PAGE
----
January 28, 2007

No, it was more like a beefy Loufah

At about 1 a.m. a month ago, Greg my Russian co-worker declared that we were going out to dinner. Since I'd brought my lunch, as per usual, I was not immediately excited. We talked about it and eventually decided that the best thing to do with our mandatory 60-minute 3 a.m. "lunch" break was to go down to K-Town (Korea Town). I was skeptical. When I think Korean, I think raw meat bucket a la Lost In Translation. Greg and Eric assured me it wasn't like that at all and followed that up by asking me if I liked spicy things. Another negative mark. I explained that I liked spicy things fine enough, but not spicy for the sake of spicy. Kimchi (a spicy Asian cabbage), as I knew it, wasn't just a little spicy. It was melt-your-face spicy, and that wasn't what I wanted at 3 a.m.

They convinced me I wouldn't be sorry, and we ran to Greg's car. Gahm Mi Oak was moderately populated, medium-lighted and full of tasteful Asian decor. Everybody but us was Asian (that's usually a good sign). I had planned on deferring to the other two, since they know Korean, but I ended up choosing a pork pancake. Greg ordered us a meat platter with scallions and a communal-type rice bowl called bibimbap, as well as a bottle of soju (basically Korean vodka, though not as strong - 20% alcohol by volume).

Shortly thereafter, we got a round of complimentary side dishes, including a surprisingly fresh and mild kimchi, long green peppers with mung bean paste, and a watery, gross, cloudy beef broth. Eric raved about the kimchi, and I agreed. The crunch is similar to a watery celery and the spice level between mild and moderate Indian food, with a heavy taste of ginger, garlic and chili. All the same, though, I wouldn't have wanted to eat a whole bowl of it. The green pepper, which I was trying to avoid, was also much milder than I'd expected, but I only ate the bottom part (before the seed area). The mung bean paste was salty and ... munghy.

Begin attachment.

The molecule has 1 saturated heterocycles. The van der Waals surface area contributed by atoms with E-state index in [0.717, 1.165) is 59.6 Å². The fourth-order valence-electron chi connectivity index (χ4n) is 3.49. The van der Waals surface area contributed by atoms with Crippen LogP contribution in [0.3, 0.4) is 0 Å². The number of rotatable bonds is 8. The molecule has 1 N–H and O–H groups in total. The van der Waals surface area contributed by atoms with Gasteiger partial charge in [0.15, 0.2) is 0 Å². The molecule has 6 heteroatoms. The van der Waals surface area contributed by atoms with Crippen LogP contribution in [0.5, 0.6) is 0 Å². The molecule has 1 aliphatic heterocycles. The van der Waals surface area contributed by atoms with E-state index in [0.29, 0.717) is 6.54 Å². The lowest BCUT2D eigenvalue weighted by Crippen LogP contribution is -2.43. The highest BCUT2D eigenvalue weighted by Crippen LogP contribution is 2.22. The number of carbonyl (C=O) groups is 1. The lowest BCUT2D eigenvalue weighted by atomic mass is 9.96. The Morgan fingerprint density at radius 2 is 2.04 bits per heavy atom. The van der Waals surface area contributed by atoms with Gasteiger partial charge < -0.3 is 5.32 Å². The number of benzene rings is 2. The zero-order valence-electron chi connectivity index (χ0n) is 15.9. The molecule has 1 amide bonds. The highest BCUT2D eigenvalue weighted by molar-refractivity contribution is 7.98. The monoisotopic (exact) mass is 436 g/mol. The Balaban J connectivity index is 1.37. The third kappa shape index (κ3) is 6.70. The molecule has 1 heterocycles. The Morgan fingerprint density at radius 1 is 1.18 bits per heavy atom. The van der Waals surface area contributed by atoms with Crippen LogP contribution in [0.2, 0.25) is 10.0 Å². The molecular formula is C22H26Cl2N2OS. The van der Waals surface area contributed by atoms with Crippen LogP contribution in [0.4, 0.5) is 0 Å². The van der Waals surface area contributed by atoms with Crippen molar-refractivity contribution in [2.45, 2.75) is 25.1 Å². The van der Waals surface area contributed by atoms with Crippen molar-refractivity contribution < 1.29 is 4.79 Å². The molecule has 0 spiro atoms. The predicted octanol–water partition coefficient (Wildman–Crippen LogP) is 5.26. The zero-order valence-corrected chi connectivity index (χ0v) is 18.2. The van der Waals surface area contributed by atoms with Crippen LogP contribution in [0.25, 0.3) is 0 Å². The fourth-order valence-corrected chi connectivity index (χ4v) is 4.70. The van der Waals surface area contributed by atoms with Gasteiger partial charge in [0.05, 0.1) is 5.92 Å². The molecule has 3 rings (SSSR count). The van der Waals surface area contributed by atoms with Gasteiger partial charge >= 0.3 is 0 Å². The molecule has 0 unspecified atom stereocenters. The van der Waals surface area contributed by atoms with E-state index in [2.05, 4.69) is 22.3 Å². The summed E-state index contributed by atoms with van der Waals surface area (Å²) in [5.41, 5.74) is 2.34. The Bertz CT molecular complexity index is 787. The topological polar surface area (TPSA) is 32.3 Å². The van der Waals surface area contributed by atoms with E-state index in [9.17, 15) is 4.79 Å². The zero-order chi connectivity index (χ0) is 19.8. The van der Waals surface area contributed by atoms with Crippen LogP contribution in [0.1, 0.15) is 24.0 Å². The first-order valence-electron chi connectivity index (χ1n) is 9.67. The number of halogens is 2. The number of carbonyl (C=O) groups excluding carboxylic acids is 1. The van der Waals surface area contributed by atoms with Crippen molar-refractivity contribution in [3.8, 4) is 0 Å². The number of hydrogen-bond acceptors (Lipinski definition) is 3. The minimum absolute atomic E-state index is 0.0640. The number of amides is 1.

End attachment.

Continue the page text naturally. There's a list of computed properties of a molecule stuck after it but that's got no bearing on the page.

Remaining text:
Oh the meat platter. It landed on the table and I was shocked by the pile of of greyish-white tripe (it has something to do with bovine stomach lining), and Greg joyfully pointed out cow tongue. What is the rest? I asked. He was confused. I clarified, wanting to know what else beside tripe and tongue was on the plate. Just regular beef. That was a relief. I've been enamored with the idea of tripe since I first started getting excited about food. An editor at one of the placed I've worked whose opinion I hold in high regard likened tripe (which he said with a disgusted look) to tasting like wet dog with a cottony mouthfeel. You could just keep chewing forever. Not appealing, but still. I tried the tripe, which was described by Eric as middling, and it was incredibly chewy (more like a loufah than cotton) but the taste was essentially more bovine than canine. I chewed on it for a while and then gagged it down. I only had one piece of it. It tasted like essence of beef. The texture was pretty rough, though.

The tongue wasn't memorable. Tough, I think. Beefy. And the 'regular' beef was forgettable.

The pork pancake was positively delightful; quite similar to a potato pancake with pork and all sorts of vegetables. It was further improved with the addition of kimchi.

And the bibimbap was also great; all of these things were perfect for a first time Korean eater. I'd get the same things if I went back (when I go back).

Finally, the soju. We started off with a shot. Ours was distilled from sweet potatoes, barley, wheat, tapioca, and some other stuff. It tasted slightly sweet with a light vodka mouthfeel. They drank most of the rest. Since it was the middle of the night and we still had 4 hours left, I didn't care to drink any more than that.

And we made it back in one hour and five minutes. Not bad for a meal of that size and scope.

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Special thanks to
Chewy Chua, Lynn in Tokyo, and Quasimondo, respectively, for the pictures.

1 comment:

Joanie said...

I really wish I had been there to see the expression on your face as you saw, then consumed, tripe.